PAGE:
Personally, I am not open borders. If you knew me personally or have been exposed to my rants on immigration in the past this may surprise you. What I do advocate for, however, is open immigration. I’d be willing to compromise on certain aspects of the system, but for the most part I believe it is what serves Americans best, and with certain safeguards in place it can be used to benefit the American people rather than creating chaos at the border and abroad as the current policies do now.
While many people’s jaws drop at the mere mention of “open borders” or as I prefer to say “Open immigration” (since there would still be controls and some border security) there was a time it wasn’t that uncommon. Not only did we have open immigration for all those able to arrive on Ellis Island and able to pass a disease check until essentially 1921, we continued to maintain an open border with Mexico until about 1929 Until then Mexican immigrants were excluded from ALL immigration caps and until that year were not even required to obtain visas when entering the country. Much of that changed due to nativism and over all hostility towards immigrants, and particularly immigrant laborers who were difficult to compete with, but also due to circumstances brought on by the war on drugs (a subject perhaps for another post).
This all pretty much made sense. After all, the two countries are not only next door neighbors with much to offer one another, but they share one of the longest national borders in the world
In this post I will discuss what an open immigration policy would look like it, and in those following I will explain some of the dilemnas brought to us by the immigration issue and their potential remedies. Keep in mind that I tend to never side with prohibitionists, especially those who advocate for blanket prohibition on anything. Historically, prohibition has never worked at any extensive level, and has usually only exasperated the problems it has sought to solve. As the border crisis reveals, this can certainly be said of immigration every bit as much as it can be said for drugs, alcohol, and prostitution. The superior approach is to simply apply certain safe measures to a situation in order to maximize the benefits it has to offer while filtering out potential problems. In other words for immigration what we need is not a wall but a filter.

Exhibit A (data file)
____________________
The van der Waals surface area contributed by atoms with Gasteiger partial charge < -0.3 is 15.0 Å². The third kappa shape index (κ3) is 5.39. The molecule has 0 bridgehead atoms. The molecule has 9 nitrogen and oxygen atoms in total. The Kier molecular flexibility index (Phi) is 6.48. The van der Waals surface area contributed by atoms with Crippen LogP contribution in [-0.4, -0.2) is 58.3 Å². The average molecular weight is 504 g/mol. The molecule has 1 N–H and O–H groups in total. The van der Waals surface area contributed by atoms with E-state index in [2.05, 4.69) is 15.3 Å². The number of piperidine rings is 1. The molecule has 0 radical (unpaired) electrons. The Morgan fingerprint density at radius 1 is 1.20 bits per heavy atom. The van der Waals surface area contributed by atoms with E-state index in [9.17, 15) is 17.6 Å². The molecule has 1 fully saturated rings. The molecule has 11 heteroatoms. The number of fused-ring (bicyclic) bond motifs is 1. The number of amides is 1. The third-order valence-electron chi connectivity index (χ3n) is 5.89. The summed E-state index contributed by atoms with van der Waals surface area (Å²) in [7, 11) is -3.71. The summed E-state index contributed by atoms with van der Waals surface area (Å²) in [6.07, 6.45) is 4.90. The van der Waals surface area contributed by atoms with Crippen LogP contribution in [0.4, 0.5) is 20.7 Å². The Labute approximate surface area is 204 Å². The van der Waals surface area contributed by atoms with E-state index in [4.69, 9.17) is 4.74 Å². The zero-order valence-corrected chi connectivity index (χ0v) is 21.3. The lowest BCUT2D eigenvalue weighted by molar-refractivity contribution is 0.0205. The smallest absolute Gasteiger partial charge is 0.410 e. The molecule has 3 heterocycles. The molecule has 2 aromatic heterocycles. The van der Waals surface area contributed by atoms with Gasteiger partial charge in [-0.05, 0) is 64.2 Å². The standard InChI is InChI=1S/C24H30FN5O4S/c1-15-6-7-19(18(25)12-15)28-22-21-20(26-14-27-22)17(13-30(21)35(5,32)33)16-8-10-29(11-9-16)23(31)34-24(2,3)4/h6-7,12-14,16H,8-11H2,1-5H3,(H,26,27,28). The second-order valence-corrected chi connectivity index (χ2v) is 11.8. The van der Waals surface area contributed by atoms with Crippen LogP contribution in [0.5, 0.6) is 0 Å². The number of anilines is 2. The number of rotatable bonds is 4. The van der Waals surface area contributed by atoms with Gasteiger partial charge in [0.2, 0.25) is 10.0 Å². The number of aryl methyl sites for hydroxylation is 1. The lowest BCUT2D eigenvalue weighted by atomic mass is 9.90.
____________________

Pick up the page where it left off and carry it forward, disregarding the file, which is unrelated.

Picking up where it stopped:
Under an open immigration system I would propose the creation of a new visa. It would not scrap the entire immigration system by any means, but it would potentially render a number of programs obsolete, potentially fazing everything else out naturally over time. This Extended Guest Visa would allow any aspiring immigrant who can physically arrive here to apply for the visa, and any applicant who is able to pass an extensive background and basic health check, and agrees they will not be eligible for certain public benefits, is allowed to become an immigrant to the United States. This would be similar to the open immigration policies the U.S entertained (for the most part with few serious restrictions) before 1921. The Extended Guest Visa could be good indefinitely or good for a short period (maybe a year or two) but be indefinitely renewable. Either way the guest immigrant would be eligible to work and live in the United States. They would be subject all taxes and laws of both the United States and the state and locality in which they reside. Employers hiring them would all be subject to same labor standards and applicable taxes as those hiring American citizens.